In the book world, there’s talk going ’round that prizes, not reviews, are what’s catching reader attention and driving sales these days. If that applies to the music world as well, Kristin Kuster will likely be getting a bit of a career boost. Earlier this year, she picked up a 2004 Charles Ives Fellowship from the American Academy of Arts and Letters and this week the American Composers Orchestra named her the recipient of the 2004 Underwood Emerging Composers Commission.
The Michigan-based composer’s most recent orchestral piece, The Narrows, was one of eight works read during the ACO’s annual Whitaker New Music Readings in late May. Based on that performance, she was selected to receive the commission, a $15,000 prize, and world premiere performance by American Composers Orchestra at Carnegie Hall.
In the announcement from the ACO, Carl St. Clair, guest conductor for the Readings, noted that “all the composers participating were extremely gifted, but Kristin’s musical voice was distinguished.”
The 30-year-old composer, whose works often feature collaborations with other art forms, studied at the University of San Diego, University of Colorado at Boulder, and University of Michigan at Ann Arbor, and her principal composition teachers have included William Albright, William Bolcom, Evan Chambers, and Michael Daugherty. She is currently an Adjunct Lecturer of Composition, Theory, and Performing Arts Technology at the University of Michigan, Ann Arbor, and is the composer-in-residence for the Vox Early Music Ensemble.
Meet Kristin Kuster
Molly Sheridan: I don’t know anything about the piece of yours that was read. What can you tell me about it, how was the reading, what did you learn from it, etc….
Kristin Kuster: The Whitaker Reading Session is a fantastic opportunity for young composers to hear their orchestral music and receive constructive feedback from all of the musicians involved. The piece I had read, The Narrows, is a very experimental piece for me. My goal for the piece was to play with overall form and orchestration—it is a ten-minute string of shapes and sounds that I had not yet explored other pieces. It was extremely exciting to hear it! Of course, some things in the piece worked better for me than others, and now that I have a terrific recording of the whole reading session I will learn a great deal about how to compose better sounds when those same sorts of issues come up in future pieces.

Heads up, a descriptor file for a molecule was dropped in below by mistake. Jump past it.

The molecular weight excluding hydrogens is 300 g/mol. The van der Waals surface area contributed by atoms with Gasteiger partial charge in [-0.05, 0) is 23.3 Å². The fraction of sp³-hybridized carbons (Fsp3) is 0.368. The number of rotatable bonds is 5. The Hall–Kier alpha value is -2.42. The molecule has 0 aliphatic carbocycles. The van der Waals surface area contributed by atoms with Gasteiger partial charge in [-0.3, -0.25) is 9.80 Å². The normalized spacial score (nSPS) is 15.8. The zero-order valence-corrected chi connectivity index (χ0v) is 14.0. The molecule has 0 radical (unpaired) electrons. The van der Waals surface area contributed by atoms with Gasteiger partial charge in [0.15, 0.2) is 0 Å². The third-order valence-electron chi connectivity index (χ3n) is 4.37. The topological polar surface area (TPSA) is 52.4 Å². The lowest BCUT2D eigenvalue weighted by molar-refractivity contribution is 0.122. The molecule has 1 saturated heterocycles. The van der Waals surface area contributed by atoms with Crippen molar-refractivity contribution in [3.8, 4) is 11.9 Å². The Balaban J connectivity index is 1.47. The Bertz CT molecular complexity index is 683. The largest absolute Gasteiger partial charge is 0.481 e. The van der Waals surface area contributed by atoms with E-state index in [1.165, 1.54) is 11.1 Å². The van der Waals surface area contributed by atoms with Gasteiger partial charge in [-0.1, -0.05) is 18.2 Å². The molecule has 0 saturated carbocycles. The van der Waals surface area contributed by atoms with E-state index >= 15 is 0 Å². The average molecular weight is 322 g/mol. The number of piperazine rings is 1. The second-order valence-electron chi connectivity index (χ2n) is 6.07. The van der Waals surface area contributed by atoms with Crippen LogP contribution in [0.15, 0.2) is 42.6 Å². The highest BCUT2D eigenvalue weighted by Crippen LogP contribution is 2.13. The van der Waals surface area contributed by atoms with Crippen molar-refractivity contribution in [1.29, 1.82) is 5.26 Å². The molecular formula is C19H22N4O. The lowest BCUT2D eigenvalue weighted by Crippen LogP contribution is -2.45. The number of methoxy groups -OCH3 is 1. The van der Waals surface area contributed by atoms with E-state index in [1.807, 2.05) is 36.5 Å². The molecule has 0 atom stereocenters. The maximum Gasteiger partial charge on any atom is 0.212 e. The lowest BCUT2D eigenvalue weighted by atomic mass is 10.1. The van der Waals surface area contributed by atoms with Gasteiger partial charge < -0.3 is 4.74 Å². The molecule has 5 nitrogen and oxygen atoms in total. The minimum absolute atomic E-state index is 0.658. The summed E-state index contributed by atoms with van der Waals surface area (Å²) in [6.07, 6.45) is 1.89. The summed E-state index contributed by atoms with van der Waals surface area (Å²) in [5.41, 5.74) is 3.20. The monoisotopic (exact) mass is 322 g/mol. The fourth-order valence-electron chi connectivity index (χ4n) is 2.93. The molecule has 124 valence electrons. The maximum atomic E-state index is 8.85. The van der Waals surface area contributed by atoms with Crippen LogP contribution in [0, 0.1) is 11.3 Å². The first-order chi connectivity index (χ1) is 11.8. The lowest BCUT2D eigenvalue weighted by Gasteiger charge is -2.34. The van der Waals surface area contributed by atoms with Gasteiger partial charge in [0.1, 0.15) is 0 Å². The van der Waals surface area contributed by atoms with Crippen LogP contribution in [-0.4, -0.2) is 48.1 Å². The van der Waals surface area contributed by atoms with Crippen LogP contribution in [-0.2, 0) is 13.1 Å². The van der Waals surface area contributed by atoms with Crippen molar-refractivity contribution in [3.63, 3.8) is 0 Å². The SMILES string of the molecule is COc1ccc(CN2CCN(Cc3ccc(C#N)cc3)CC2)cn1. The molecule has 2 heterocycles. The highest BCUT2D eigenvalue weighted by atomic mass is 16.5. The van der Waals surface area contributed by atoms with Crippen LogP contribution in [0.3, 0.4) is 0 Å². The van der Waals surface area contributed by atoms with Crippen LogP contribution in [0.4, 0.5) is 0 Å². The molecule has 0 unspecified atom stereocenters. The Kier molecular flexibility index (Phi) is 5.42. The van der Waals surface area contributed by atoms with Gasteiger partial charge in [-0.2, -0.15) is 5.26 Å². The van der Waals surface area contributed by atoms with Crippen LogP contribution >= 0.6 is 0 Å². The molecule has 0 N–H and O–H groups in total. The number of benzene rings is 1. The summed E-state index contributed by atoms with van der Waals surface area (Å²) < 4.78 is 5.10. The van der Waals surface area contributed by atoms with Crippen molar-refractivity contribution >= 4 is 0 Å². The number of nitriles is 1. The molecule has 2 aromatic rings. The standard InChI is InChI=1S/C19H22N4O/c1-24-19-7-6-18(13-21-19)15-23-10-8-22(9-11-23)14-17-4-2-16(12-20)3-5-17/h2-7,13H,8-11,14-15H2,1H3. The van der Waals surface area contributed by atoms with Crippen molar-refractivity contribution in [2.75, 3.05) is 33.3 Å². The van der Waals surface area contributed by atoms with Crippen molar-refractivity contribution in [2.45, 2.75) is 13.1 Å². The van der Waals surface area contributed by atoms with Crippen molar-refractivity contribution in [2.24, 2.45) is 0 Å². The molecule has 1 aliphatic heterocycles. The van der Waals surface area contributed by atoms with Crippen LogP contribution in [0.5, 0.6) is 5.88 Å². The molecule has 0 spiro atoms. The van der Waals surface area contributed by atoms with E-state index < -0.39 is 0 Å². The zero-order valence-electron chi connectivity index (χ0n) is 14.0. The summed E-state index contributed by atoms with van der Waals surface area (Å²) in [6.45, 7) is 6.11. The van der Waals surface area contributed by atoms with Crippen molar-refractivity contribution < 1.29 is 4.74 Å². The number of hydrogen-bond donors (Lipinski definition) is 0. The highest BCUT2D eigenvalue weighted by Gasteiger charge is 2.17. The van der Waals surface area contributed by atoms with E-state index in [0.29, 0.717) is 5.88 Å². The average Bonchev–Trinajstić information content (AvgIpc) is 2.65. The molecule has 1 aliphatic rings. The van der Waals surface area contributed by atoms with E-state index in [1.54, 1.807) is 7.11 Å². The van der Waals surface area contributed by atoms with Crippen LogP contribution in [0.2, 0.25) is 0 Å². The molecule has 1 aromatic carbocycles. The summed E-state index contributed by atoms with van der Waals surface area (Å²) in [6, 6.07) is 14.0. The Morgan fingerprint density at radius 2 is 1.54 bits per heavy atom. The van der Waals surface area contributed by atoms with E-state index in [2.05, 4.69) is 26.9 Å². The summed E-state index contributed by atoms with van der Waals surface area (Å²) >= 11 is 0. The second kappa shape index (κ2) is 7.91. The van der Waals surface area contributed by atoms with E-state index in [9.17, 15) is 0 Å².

What I found most impressive throughout the Whitaker Readings was the sheer excellence of the players of the ACO, the degree of expression that both conductors Jeffrey Milarsky and Carl St. Clair were able to produce in such short amounts of time with each of the eight pieces that were read, the high caliber of the other seven composers chosen and the wonderful creativity of their pieces, and how smoothly the two days, which were packed with activity, went. I think that what composers learn from opportunities like the Whitaker Readings is so much greater than the thirty-five-or-so minutes they hear their own pieces read. I found it really exciting to hear so much interesting new orchestral music in two days, and I was fascinated by the comments we all received from the mentor composers Stephen Hartke and Michael Daugherty, the two conductors Jeffrey Milarsky and Carl St. Clair, and ACO Artistic Director Robert Beaser.
Molly Sheridan: What do you expect this Whitaker opportunity will mean for you, both personally/artistically and professionally?
Kristin Kuster: Beyond the spectacular opportunity to write a new piece to be premiered by the ACO, I can’t yet imagine what this commission will mean for me professionally. The new piece will certainly be a great step in my personal long-range artistic goals, and I am thrilled, fortunate, and thankful for the opportunity to continue my musical development with the ACO. I felt very lucky to be accepted to the Whitaker Readings because, like many young composers, I simply want the chance to hear my orchestral music so that I can continue to get better at writing for large forces. And now to be lucky enough to write a new piece for the ACO is terribly exciting, and I look forward to exploring more orchestral sounds and stretching myself further in my writing.
Molly Sheridan: Any thoughts yet on what the new piece will be? With all the traveling you’ve been doing, any preliminary ideas pop into your head?